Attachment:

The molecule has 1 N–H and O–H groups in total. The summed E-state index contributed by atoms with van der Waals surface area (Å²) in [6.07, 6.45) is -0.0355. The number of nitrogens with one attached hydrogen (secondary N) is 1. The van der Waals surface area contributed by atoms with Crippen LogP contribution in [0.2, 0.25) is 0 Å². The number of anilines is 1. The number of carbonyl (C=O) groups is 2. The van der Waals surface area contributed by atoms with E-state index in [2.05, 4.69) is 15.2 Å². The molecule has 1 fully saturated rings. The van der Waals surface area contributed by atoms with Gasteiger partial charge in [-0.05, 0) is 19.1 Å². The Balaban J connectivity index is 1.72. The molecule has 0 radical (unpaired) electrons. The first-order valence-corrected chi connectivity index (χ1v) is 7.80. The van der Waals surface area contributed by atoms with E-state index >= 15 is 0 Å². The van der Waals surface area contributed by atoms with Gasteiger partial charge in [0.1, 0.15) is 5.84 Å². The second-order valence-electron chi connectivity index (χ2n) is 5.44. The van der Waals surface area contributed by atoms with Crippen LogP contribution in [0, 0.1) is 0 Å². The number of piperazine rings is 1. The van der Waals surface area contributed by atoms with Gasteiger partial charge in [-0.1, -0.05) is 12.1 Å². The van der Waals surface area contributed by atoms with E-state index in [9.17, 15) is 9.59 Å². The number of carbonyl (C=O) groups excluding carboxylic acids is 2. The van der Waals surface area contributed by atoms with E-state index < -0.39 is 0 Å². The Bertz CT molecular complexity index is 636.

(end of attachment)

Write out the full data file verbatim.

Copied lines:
The molecule has 1 N–H and O–H groups in total. The summed E-state index contributed by atoms with van der Waals surface area (Å²) in [6.07, 6.45) is -0.0355. The number of nitrogens with one attached hydrogen (secondary N) is 1. The van der Waals surface area contributed by atoms with Crippen LogP contribution in [0.2, 0.25) is 0 Å². The number of anilines is 1. The number of carbonyl (C=O) groups is 2. The van der Waals surface area contributed by atoms with E-state index in [2.05, 4.69) is 15.2 Å². The molecule has 1 fully saturated rings. The van der Waals surface area contributed by atoms with Gasteiger partial charge in [-0.05, 0) is 19.1 Å². The Balaban J connectivity index is 1.72. The molecule has 0 radical (unpaired) electrons. The first-order valence-corrected chi connectivity index (χ1v) is 7.80. The van der Waals surface area contributed by atoms with E-state index >= 15 is 0 Å². The van der Waals surface area contributed by atoms with Gasteiger partial charge in [0.1, 0.15) is 5.84 Å². The second-order valence-electron chi connectivity index (χ2n) is 5.44. The van der Waals surface area contributed by atoms with Crippen LogP contribution in [0, 0.1) is 0 Å². The number of piperazine rings is 1. The van der Waals surface area contributed by atoms with Gasteiger partial charge in [-0.1, -0.05) is 12.1 Å². The van der Waals surface area contributed by atoms with E-state index in [9.17, 15) is 9.59 Å². The number of carbonyl (C=O) groups excluding carboxylic acids is 2. The van der Waals surface area contributed by atoms with E-state index < -0.39 is 0 Å². The Bertz CT molecular complexity index is 636.